- Three stakeholder groups in the Washington, DC area have come together to form the Greater Washington Smart Region Movement, a public-private partnership (P3) to identify and deploy smart city technology. The partnership consists of the Greater Washington Board of Trade, the Metropolitan Washington Council of Governments (COG) and the Consortium of Universities of the Washington Metropolitan Area, which collectively represent hundreds of organizations.
- The three founding organizations will spend the next several months engaging in a planning process to define the appropriate operations and governance structure to objectively prioritize projects, secure funding, select suppliers and ensure positive outcomes for citizens.
- “While we’ve already implemented several smaller-scale smart initiatives, this effort will help us think bigger about our shared needs, reduce taxpayer costs by making joint purchases and working with local businesses and plan for these technologies to work seamlessly across our jurisdictional borders,” Robert White Jr., COG Board of Directors chair and a member of the DC Council, said in a statement.
The standard model cities use for deploying smart technologies is to make it primarily a municipal effort and enlist assistance from the private and/or nonprofit sectors on a project-by-project basis. P3s have continued to grow in popularity over the last several years as cities discover the benefits of working on what they do best and bringing in outside assistance from partners who excel in their own areas of expertise.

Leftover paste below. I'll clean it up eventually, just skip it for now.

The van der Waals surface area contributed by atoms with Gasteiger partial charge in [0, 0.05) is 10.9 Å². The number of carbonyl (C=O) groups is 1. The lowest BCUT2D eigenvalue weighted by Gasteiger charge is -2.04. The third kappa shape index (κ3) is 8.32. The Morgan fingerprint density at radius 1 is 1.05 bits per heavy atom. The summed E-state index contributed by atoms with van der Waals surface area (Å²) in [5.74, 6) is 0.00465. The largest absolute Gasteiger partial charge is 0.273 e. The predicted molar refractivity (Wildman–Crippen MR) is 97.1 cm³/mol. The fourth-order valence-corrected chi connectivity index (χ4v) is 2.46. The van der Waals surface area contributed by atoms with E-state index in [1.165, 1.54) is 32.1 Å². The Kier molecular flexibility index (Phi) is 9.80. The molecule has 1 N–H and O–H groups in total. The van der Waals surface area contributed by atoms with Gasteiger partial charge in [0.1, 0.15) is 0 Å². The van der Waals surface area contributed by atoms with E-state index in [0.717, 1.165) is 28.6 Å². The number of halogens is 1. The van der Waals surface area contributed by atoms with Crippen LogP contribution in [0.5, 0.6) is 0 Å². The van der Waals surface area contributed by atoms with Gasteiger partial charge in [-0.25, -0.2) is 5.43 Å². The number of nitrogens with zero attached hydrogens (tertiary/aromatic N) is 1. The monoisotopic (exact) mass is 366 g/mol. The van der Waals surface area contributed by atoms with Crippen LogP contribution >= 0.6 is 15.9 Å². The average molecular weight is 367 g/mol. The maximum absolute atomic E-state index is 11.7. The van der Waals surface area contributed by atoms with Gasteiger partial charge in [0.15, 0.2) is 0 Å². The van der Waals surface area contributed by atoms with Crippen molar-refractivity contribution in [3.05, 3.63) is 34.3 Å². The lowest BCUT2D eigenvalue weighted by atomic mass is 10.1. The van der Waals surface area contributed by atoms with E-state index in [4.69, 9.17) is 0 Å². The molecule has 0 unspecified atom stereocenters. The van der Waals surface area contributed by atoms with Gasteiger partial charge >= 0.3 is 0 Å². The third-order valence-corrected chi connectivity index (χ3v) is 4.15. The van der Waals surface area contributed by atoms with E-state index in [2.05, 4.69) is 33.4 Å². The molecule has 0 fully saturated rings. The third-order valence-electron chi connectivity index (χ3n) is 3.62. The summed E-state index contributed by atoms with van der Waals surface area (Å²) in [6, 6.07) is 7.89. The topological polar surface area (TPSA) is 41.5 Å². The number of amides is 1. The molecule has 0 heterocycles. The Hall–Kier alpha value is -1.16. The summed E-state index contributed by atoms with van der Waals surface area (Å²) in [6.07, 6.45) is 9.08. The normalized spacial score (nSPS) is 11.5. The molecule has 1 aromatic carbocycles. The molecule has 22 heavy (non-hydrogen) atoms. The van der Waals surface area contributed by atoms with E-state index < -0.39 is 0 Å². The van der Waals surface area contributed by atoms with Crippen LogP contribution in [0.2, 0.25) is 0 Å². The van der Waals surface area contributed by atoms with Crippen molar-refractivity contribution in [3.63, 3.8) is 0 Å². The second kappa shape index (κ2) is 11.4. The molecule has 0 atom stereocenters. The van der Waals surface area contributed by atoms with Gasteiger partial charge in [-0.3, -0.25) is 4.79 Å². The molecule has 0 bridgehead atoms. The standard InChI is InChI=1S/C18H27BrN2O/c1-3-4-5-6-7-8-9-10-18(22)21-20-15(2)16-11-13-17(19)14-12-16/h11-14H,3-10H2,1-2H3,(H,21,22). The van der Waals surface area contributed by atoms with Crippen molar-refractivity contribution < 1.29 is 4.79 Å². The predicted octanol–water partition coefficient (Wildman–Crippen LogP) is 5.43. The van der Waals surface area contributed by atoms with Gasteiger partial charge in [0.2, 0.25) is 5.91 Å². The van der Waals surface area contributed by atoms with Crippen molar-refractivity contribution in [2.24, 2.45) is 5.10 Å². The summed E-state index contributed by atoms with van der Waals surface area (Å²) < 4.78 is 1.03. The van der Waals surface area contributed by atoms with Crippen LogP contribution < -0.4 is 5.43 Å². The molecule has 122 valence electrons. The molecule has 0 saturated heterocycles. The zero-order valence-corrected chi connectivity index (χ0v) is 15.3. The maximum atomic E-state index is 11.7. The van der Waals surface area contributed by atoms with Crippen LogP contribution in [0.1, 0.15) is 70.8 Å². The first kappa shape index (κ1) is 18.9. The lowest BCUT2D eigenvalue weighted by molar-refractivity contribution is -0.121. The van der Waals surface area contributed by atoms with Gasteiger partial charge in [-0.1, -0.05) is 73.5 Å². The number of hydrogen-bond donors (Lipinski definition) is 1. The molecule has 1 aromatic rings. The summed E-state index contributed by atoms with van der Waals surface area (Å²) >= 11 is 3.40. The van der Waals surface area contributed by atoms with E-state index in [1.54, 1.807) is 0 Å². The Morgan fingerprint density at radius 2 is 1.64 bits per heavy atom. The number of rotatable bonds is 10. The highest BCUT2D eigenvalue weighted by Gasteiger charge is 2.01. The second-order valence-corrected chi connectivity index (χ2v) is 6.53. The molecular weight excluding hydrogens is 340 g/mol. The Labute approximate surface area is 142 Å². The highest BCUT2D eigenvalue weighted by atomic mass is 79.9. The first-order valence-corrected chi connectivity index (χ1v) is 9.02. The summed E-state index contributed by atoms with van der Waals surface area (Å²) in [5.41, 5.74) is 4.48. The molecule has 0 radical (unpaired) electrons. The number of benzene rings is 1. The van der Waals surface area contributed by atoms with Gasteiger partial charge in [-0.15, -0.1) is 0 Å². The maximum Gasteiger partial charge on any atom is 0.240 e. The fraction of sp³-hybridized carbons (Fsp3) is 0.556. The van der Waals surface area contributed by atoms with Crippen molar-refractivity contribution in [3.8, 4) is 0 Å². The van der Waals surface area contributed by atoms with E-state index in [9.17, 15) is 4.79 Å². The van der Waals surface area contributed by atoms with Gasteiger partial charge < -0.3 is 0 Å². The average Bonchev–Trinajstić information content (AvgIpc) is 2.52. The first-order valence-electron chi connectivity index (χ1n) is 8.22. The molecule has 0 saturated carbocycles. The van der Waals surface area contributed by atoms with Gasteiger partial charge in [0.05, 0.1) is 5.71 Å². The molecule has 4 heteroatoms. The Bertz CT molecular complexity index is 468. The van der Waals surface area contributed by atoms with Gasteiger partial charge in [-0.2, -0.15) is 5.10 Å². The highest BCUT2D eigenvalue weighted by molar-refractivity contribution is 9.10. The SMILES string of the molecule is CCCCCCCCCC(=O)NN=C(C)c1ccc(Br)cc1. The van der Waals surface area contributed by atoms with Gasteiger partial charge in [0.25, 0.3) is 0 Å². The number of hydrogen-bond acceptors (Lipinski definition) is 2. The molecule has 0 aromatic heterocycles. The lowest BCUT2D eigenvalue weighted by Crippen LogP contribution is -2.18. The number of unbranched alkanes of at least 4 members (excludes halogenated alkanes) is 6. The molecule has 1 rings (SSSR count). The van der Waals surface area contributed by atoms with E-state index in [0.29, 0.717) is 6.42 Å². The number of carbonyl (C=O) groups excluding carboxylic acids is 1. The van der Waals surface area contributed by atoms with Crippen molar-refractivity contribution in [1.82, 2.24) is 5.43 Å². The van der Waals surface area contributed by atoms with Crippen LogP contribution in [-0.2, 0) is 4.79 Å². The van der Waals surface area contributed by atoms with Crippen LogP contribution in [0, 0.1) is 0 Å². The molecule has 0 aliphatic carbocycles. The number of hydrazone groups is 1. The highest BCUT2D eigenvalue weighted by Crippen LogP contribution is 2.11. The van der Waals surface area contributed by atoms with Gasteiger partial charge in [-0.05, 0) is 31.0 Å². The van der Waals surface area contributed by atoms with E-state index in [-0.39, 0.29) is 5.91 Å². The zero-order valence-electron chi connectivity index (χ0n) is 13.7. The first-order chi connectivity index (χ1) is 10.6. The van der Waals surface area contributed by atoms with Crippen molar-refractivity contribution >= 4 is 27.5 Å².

Cities also increasingly have taken a regional approach to solving problems and providing services in a unified manner for a host of issues that do not necessarily stay confined within municipal borders. This helps all involved municipalities achieve greater success by accessing pooled resources such as concepts, space, infrastructure and funding. For example, Boston partnered with neighboring communities on bike-share, renewable energy and housing initiatives.
The Greater Washington Smart Region Movement combines both the P3 model and regional municipal collaboration. Phoenix is among the cities delving into this approach for smart development and devising refined technological solutions. The approach could help to smooth innovation interconnectivity across borders and include a greater number of citizens, which ultimately has the potential to reduce the digital divide and ensure no one is left behind.
Many consider Washington, DC a leader in the tech and smart city space, having been among the first to use data collection, provide free Wi-Fi and test dockless mobility programs in a deliberate way. Fostering collaboration through this new group likely will accelerate smart growth for the region by leveraging advancements in nearby areas, such as Amazon's HQ2, slated to arrive in the DC suburbs of Arlington and Alexandria, VA.